Updates: Cal Fire officials bracing for lightning, winds in fight against Walbridge fire
7:15 PM: Schools closed Monday because of Walbridge fire
Distance learning in the following districts will be canceled Monday because of the Walbridge fire: Forestville, Monte Rio, Guerneville, and Montgomery districts. Classes at El Molino High School in Forestville will also be canceled, according to the Sonoma County Office of Education.
Families are encouraged to check with their school district offices for updates about distance learning.
6:15 PM: ’Just because you are back home does not mean you are home for good’
Officials explained the move to downgrade a number of evacuation orders to evacuation warnings Sunday afternoon as a response to a change in conditions.
“Those evacuation orders were put out with the idea of an abundance of caution,” said Cal Fire Division Chief Ben Nicholls during an afternoon briefing. “We didn’t see those fire conditions increase as expected which is what allowed us to go back to an evacuation warning.”
But with a weather system bearing down that could bring unpredictable and strong winds, Nicholls urged residents to remain vigilant and following fire updates.
“Just because you are back home does not mean you are home for good,” he said.
And Nicholls acknowledged the difficulty of any evacuation order during an ongoing health crisis like COVID-19.
“Please know that we are doing everything in our power to keep people in their homes, especially in these trying times of the pandemic that we are in,” he said.
Even as some evacuation orders are being downgraded from orders to warnings, Sonoma County Sheriff’s deputies are dealing with people not adhering to orders to stay clear of fire zones.
“We are having a problem with people who are staying in evacuated areas and they are driving around in there,” Sgt. Juan Valencia said in a briefing Sunday afternoon.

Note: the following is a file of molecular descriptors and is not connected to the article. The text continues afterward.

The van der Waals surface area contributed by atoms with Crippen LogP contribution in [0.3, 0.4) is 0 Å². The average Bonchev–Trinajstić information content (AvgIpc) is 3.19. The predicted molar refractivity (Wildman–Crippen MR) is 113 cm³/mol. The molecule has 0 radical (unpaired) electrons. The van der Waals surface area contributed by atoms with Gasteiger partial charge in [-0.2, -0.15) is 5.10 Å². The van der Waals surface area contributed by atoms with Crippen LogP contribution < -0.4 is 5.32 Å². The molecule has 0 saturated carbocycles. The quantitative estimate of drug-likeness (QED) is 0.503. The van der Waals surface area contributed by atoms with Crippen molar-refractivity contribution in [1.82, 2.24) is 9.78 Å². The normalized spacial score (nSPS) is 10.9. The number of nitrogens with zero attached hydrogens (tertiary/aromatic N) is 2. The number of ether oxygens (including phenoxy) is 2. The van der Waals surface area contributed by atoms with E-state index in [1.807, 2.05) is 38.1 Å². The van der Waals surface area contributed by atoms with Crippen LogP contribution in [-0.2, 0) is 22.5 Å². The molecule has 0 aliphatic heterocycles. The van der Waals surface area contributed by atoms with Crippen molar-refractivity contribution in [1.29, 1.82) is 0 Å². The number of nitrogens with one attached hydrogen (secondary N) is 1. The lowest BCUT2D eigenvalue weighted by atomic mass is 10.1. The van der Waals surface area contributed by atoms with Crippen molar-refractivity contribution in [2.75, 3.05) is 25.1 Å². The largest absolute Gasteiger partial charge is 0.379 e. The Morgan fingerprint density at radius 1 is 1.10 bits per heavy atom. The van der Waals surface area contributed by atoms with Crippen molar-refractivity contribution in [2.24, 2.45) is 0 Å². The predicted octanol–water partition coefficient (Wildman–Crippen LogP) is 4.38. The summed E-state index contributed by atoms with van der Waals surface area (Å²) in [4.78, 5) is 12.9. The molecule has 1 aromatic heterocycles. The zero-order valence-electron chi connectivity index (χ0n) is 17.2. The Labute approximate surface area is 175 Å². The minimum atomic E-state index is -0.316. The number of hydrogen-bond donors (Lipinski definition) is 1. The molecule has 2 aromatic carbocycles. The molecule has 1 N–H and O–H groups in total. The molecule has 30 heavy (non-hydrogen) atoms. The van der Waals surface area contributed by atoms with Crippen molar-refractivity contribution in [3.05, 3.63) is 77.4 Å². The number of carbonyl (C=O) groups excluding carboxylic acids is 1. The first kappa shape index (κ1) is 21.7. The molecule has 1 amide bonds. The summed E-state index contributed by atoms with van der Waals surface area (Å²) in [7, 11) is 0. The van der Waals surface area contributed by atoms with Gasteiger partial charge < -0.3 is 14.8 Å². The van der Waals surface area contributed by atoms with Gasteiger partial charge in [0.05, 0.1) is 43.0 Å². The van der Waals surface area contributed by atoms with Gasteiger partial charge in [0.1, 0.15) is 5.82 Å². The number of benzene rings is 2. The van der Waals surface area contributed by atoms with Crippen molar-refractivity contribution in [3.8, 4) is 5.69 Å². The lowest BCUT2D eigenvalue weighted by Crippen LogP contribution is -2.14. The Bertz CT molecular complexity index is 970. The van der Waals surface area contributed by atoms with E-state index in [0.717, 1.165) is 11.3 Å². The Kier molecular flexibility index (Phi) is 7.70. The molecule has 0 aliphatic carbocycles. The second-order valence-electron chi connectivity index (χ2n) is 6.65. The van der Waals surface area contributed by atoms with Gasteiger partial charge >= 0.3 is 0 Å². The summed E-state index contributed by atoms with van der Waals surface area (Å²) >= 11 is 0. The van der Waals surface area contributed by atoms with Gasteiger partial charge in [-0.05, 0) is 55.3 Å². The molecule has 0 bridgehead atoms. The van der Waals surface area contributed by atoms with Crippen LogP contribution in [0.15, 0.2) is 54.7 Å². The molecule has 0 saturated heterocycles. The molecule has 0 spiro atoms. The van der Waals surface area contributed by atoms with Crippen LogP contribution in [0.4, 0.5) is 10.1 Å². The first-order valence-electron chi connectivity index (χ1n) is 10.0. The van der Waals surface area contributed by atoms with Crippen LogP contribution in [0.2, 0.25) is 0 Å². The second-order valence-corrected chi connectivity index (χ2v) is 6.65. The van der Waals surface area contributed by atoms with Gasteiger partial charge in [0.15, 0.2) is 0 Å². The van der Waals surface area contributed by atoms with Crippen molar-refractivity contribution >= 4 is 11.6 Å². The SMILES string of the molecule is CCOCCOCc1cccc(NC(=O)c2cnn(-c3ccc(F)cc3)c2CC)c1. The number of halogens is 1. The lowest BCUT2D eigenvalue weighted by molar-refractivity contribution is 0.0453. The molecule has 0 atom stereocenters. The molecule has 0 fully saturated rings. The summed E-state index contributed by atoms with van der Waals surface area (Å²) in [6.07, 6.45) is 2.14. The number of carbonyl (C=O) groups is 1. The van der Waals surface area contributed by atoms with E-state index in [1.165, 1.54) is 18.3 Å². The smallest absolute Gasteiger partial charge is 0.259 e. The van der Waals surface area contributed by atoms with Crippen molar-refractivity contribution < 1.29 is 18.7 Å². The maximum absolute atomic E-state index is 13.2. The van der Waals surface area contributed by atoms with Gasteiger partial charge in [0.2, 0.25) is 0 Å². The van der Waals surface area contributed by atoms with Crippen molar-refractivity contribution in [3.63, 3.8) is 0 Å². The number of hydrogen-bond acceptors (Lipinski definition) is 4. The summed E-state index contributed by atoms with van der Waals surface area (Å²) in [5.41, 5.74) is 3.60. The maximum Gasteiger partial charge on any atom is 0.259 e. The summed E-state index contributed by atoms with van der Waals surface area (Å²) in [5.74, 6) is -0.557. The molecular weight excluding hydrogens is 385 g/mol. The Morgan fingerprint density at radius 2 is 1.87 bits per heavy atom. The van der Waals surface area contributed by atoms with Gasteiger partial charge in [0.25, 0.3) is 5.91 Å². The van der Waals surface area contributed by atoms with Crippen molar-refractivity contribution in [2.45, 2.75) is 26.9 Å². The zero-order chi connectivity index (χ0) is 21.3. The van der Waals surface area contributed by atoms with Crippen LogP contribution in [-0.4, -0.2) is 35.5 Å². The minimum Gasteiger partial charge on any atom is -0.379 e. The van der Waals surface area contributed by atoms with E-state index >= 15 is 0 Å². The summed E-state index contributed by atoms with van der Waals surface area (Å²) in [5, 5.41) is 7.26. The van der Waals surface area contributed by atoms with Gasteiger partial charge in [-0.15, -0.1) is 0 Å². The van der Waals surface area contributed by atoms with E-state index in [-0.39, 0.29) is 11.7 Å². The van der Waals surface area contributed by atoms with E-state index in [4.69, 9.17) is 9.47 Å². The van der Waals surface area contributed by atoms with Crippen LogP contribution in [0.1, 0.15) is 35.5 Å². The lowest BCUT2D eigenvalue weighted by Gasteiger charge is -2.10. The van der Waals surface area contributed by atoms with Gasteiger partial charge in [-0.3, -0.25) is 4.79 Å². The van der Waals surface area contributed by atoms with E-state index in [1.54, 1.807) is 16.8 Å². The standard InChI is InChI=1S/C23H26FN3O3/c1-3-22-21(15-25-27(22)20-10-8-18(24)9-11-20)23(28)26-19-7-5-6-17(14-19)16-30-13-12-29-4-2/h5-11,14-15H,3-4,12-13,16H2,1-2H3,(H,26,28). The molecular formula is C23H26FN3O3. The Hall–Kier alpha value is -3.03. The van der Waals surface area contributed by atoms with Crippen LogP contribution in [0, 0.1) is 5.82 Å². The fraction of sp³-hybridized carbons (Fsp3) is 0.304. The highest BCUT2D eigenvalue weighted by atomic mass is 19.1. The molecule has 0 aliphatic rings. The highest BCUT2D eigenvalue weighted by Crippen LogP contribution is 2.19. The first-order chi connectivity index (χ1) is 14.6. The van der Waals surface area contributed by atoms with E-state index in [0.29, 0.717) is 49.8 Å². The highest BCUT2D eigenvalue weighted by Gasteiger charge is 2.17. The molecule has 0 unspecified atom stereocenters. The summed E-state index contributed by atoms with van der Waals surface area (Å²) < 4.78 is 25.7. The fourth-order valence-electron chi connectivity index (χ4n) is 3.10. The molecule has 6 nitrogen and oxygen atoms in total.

Elsewhere in the LNU Lightning Complex fire, crews expect to have the Meyers fire north of Jenner 100% contained by Monday.
5:50 PM: Helicopters make water drops along Mill Creek Road to fight Walbridge Fire
Heavy smoke on Sunday prevented a full-fledged air attack on the flames of the Walbridge fire west of Healdsburg but helicopters were able to fly in some areas. One helicopter completed multiple water drops using a pond on the 2000 block of Mill Creek Road to douse flames Sunday afternoon, according to Cal Fire representative Paul Lowenthal, who is also an assistant fire marshal at the Santa Rosa Fire Department.
The work was in advance of a storm system that is expected to bring high winds and dry lightning between 6 and 11 p.m.
“The reality is, there are crews on all sides of the fire and they are trying to chip away at it while the weather is somewhat cooperating,” he said. “The other issue is this is shaping up to be a much dryer system than last time.”
“There is still a lot of work to do,” he said.
5 PM: Cal Fire officials bracing for lightning, winds in Sunday night fight against Walbridge fire
Cal Fire officials remain wary of an impending lightning-packed storm front that could spark more wildfires or bring winds to fan the infernos currently burning in Napa and Sonoma counties.
Officials say resources are standing ready to combat the Walbridge fire, which has taken top priority among a handful of regional fires sparked by lightning a week ago and totaling 314,000 acres as of Sunday evening.
“Tonight, specifically, is our largest concern due to the red flag warnings and the dry lightning forecast to come into the area,” Cal Fire Chief Ben Nichols said during a media briefing Sunday evening, adding that he was worried about winds pushing the fire in new directions. “We could have significant growth in any portion of the fire.”
3 PM: Sonoma County suffers through another day of poor air quality
Wildfires raging in Northern California continue to impact air quality in the Bay Area, leading to some of the worst Air Quality Index readings in the world this weekend.
In Sonoma County on Sunday, air quality remained in the “unhealthy” category, which ranges from 151-200, out of 500, on the Air Quality Index. Sebastopol’s 182 was the worst, followed by Guerneville, which is tucked just south of the Walbridge fire.
Poor air quality prompted the Bay Area Air Quality Management District to extend Spare the Air alerts through Wednesday. The alerts prohibit wood burning and encourage residents to reduce vehicle travel that contributes to unhealthy air. And that unhealthy air was a fact of life Sunday for all but one air quality monitoring station in Sonoma County – a sensor at Doran Beach in Bodega Bay.
Elsewhere, from the Sonoma Valley to Petaluma to Cloverdale, residents were advised to avoid unnecessary trips outdoors. And on Saturday, the air was so bad in Healdsburg, due west of the Walbridge fire, it beat out a record San Francisco reading set during the Camp fire in November 2018, according to U.S. Environmental Protection Agency data.
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